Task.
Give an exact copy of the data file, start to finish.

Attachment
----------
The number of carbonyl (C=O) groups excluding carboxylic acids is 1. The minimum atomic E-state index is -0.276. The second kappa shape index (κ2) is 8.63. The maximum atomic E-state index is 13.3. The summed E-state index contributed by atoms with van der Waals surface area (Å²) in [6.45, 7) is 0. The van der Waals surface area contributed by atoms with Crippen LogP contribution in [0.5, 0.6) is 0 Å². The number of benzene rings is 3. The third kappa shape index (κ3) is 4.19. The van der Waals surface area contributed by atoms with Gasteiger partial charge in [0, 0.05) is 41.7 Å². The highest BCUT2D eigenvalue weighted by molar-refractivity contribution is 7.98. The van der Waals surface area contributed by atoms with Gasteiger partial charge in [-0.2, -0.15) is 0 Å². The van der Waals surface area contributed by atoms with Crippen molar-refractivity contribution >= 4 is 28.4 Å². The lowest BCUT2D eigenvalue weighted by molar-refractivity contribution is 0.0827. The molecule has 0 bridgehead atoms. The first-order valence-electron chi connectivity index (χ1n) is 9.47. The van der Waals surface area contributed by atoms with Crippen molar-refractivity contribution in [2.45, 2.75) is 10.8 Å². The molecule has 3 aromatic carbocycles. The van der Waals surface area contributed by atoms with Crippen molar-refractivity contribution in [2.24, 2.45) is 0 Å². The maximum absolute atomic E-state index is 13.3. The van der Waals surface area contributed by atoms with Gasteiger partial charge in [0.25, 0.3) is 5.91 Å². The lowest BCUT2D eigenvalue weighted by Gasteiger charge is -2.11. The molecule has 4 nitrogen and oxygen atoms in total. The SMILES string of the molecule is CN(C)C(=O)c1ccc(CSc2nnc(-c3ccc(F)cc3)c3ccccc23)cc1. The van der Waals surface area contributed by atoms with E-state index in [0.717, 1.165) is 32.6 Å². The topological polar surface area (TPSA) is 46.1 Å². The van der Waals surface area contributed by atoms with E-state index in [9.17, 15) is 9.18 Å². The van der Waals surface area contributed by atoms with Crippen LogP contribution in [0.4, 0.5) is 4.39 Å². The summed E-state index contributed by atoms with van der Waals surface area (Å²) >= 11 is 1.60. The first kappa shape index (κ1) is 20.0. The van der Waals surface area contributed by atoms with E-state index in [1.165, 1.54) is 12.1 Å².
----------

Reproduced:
The number of carbonyl (C=O) groups excluding carboxylic acids is 1. The minimum atomic E-state index is -0.276. The second kappa shape index (κ2) is 8.63. The maximum atomic E-state index is 13.3. The summed E-state index contributed by atoms with van der Waals surface area (Å²) in [6.45, 7) is 0. The van der Waals surface area contributed by atoms with Crippen LogP contribution in [0.5, 0.6) is 0 Å². The number of benzene rings is 3. The third kappa shape index (κ3) is 4.19. The van der Waals surface area contributed by atoms with Gasteiger partial charge in [0, 0.05) is 41.7 Å². The highest BCUT2D eigenvalue weighted by molar-refractivity contribution is 7.98. The van der Waals surface area contributed by atoms with Gasteiger partial charge in [-0.2, -0.15) is 0 Å². The van der Waals surface area contributed by atoms with Crippen molar-refractivity contribution >= 4 is 28.4 Å². The lowest BCUT2D eigenvalue weighted by molar-refractivity contribution is 0.0827. The molecule has 0 bridgehead atoms. The first-order valence-electron chi connectivity index (χ1n) is 9.47. The van der Waals surface area contributed by atoms with Crippen molar-refractivity contribution in [2.45, 2.75) is 10.8 Å². The molecule has 3 aromatic carbocycles. The van der Waals surface area contributed by atoms with Crippen molar-refractivity contribution in [2.24, 2.45) is 0 Å². The maximum absolute atomic E-state index is 13.3. The van der Waals surface area contributed by atoms with Gasteiger partial charge in [0.25, 0.3) is 5.91 Å². The lowest BCUT2D eigenvalue weighted by Gasteiger charge is -2.11. The molecule has 4 nitrogen and oxygen atoms in total. The SMILES string of the molecule is CN(C)C(=O)c1ccc(CSc2nnc(-c3ccc(F)cc3)c3ccccc23)cc1. The van der Waals surface area contributed by atoms with E-state index in [0.717, 1.165) is 32.6 Å². The topological polar surface area (TPSA) is 46.1 Å². The van der Waals surface area contributed by atoms with E-state index in [9.17, 15) is 9.18 Å². The van der Waals surface area contributed by atoms with Crippen LogP contribution in [0.4, 0.5) is 4.39 Å². The summed E-state index contributed by atoms with van der Waals surface area (Å²) >= 11 is 1.60. The first kappa shape index (κ1) is 20.0. The van der Waals surface area contributed by atoms with E-state index in [1.165, 1.54) is 12.1 Å².